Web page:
But aside from this subbass problem with the CMOY (which is a rare occurence), the differences were small enough that if I were just presented with one amp to hear, I would not likely be able to tell which it was.  
 
May 22, 2015 at 1:31 PM Post #24,936 of 47,917

ruthieandjohn

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Comparing the Grado Headphones:  Part 2 - The Little Woodies:  RS1i, RS1, and RS2i
 
The HPA1 amp, highest perfoming in the tests above, was used for all of these comparisons.  Here are the results.
 

 
Surprisingly, the RS2 came out with the highest overall preference score.  It exceeded the transparency of the others and was tops in high-frequency detail features of bass finger pluck, variation of a shaker, the reedy ripping quality of brass and organ, and the ability to discern a small change among complex loud orchestral activity.  
 
In an earlier comparison (here), I had found that I placed the Sennheiser HD 800, the PS1000, and the RS1i within a point of each other, with the RS1i ahead.  This result here indicates that the RS1i scores the lowest in overall preference among the "small woodies," so the RS1 (with buttons) and the RS2i score higher than the HD 800 and PS1000 for me.  
 
The RS1 (so-called "Classic B" in the terminology of this thread) provided less transparency but more bass and detailed treble features than the RS1i, resulting in a higher score.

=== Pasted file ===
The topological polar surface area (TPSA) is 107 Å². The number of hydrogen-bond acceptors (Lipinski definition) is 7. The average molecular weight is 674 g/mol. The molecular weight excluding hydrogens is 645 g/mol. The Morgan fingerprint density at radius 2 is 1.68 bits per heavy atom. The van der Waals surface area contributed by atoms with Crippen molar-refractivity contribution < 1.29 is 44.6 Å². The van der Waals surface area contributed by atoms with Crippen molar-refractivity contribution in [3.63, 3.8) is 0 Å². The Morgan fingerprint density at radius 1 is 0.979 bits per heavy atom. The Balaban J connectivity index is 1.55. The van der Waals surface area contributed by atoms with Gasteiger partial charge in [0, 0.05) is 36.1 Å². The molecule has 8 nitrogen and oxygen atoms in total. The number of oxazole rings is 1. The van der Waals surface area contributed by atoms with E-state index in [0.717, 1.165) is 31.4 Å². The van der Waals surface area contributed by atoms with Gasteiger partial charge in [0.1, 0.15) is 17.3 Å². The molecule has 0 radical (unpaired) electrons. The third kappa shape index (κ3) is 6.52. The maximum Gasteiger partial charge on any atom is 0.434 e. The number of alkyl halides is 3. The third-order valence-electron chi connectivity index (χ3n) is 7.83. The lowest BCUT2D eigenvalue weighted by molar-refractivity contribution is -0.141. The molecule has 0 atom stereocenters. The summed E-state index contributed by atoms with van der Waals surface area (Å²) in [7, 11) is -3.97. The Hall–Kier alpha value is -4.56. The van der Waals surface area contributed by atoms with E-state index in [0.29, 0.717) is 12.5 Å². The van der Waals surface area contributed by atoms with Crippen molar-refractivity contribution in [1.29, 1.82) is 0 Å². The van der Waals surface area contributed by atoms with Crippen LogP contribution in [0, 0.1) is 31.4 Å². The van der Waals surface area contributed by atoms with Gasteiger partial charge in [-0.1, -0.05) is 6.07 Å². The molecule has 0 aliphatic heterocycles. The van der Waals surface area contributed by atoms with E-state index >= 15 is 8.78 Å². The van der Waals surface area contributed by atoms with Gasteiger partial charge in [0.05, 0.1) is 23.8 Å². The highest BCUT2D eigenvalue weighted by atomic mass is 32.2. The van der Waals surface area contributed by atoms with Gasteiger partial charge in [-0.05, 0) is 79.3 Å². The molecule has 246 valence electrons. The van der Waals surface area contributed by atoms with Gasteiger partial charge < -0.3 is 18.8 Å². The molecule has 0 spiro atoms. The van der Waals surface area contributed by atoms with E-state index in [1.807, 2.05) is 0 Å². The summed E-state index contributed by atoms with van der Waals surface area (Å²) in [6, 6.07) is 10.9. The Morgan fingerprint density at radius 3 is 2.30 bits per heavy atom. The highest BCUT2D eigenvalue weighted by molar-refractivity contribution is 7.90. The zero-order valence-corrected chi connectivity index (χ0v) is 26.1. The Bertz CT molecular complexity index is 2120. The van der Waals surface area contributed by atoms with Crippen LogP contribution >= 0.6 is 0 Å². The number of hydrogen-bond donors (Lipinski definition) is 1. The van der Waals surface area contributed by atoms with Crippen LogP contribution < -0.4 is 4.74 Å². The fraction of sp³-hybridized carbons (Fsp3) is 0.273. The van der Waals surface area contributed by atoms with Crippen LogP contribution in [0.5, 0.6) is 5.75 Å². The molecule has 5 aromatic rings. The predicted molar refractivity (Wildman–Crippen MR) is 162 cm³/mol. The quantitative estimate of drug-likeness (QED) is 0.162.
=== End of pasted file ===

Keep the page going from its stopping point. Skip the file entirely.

In short, the RS2i  is my highest-scoring of all my headphones. It would be interesting to compare it to the RS2e, which I do not have.  The overall taming of treble and extension of bass might not make the RS2e preferable  to the RS2i, but folks who have both tend to prefer the RS2e.
 
May 22, 2015 at 1:31 PM Post #24,937 of 47,917

ruthieandjohn

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Comparing the Grado Headphones:  Part 3 - The On Ear Professional & Prestiges:  PS500, SR325e, SR225i
 
The PS500 of the Professional Series shares the cup construction of the over-ear PS1000, in which a wood cup is encased within a tightly-fitting metal cup.  Grado indicates that this construction reduces unwanted resonances.  The SR325e and SR225i are the top and second members of the Grado Signature Series.  Like the PS500, both have the over-ear pads that are bowls, known as L.  The SR325e has a metal cup; the cup of the SR225i is plastic.
 
Here are the results: